Dawg Pound Journal: More on Ben Tate's career day


At 1 p.m. central time in Nashville it looked as if the Cleveland Browns had already lost their Week 5 game to the Tennessee Titans. Backup quarterback Charlie Whitehurst, of all people, had just thrown a 75-yard touchdown to give the Titans a 28-3 lead.

Down by more than three touchdowns on the road, Browns fans hadn't just hit the panic button – they punted the button through a window in frustration. A 1-3 record was imminent.

There's one drive and one player who specifically put on a Superman cape and saved the world from crashing down on the Browns. His name is Ben Tate.

With 2:38 left in the first half, the Browns had to score a touchdown. A few quick Brian Hoyer passes had the Browns in business close to the red zone. Then it was time to turn over the rock to Tate. Three straight carries went for six, five and 13 yards. Hoyer eventually finished off the drive with a one-yard touchdown pass to Dray. But the grunt work inside the red zone was Tate's doing.

The score gave the Browns the ray of hope they needed. The Cleveland coaching staff recognized Tate's power-running style was wearing down the Titans front seven. Tate told reporters after the game he was running with a vengeance.

"I think that's the way that I always run," said Tate. "I always run with a big chip on my shoulder. I feel like I have to prove something every game and that's what keeps me motivated."

So even in the second half when the Browns were also fighting the clock and the score, they were content on feeding Tate the football. How's this for balance -- Tate had 11 carries in the first half and 11 in the second, all on the way to a career-high 123 yards. Six of those carries went were first-downs.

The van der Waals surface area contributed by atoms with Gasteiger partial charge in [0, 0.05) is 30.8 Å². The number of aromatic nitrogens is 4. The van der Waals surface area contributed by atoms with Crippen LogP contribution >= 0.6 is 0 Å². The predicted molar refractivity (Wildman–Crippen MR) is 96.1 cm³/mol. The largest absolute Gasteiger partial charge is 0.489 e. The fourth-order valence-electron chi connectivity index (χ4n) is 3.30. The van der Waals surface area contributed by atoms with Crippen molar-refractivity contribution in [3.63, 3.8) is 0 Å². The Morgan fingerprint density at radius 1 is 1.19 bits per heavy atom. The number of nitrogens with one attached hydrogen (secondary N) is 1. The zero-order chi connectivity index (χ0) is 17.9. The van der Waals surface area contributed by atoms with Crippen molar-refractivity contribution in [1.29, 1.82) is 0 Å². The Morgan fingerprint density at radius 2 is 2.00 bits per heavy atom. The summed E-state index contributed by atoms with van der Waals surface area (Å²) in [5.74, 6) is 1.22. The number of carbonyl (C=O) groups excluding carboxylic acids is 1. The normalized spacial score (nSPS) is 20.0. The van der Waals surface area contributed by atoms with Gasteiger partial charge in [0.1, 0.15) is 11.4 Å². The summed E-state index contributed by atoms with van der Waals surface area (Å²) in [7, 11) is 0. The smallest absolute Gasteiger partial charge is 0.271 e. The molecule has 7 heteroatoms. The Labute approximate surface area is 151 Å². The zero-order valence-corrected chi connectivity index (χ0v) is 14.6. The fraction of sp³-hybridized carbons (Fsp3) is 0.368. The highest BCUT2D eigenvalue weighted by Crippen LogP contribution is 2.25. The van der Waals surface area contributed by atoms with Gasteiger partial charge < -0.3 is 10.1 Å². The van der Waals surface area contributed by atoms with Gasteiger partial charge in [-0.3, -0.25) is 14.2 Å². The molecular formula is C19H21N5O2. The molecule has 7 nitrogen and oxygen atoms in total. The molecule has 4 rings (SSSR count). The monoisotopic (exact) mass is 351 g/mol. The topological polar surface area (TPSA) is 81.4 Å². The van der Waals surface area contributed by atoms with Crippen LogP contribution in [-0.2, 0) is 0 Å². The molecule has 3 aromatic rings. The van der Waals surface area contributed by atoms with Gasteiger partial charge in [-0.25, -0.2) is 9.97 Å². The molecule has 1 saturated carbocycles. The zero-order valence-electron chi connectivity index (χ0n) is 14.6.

Tate was also quick to give credit to all of his teammates. For a running back to rush for 123 yards and his longest carry to be just 15 yards is a testament to the Cleveland offensive line. More importantly, Tate, who in his own matter-of-fact-way proclaimed himself the starter since day one, was more than happy to see both Terrance West and Isaiah Crowell get their carries. The rookies combined for 13 touches and 41 yards.

"Those guys are young and they are very good backs so I didn't mind it at all," Tate said. "It doesn't bother me because we are a team. I know that at the end of the game when it comes time to win, I was going to be in the game."

The plan for how much to use Tate wasn't exactly hammered in stone, according to coach Mike Pettine. The Browns were certainly going to start with the 26-year-old, but they weren't sure if his sprained knee was going to give him problems. Once it was clear Tate was slashing Tennessee's defense, the Browns gladly kept him on the field for a majority of the game.

"I think it was important for Ben [Tate] to come back and it was good for his confidence," said Pettine after the win. "He did a real nice job running in the zone scheme and getting his shoulders squared up."

It's a smaller sample size but Tate's now averaging 5.9 yards per carry, tying him for first in the NFL. It's safe to assume the Steelers are going to be seeing a heavy dose of number 44 this Sunday at FirstEnergy Stadium.

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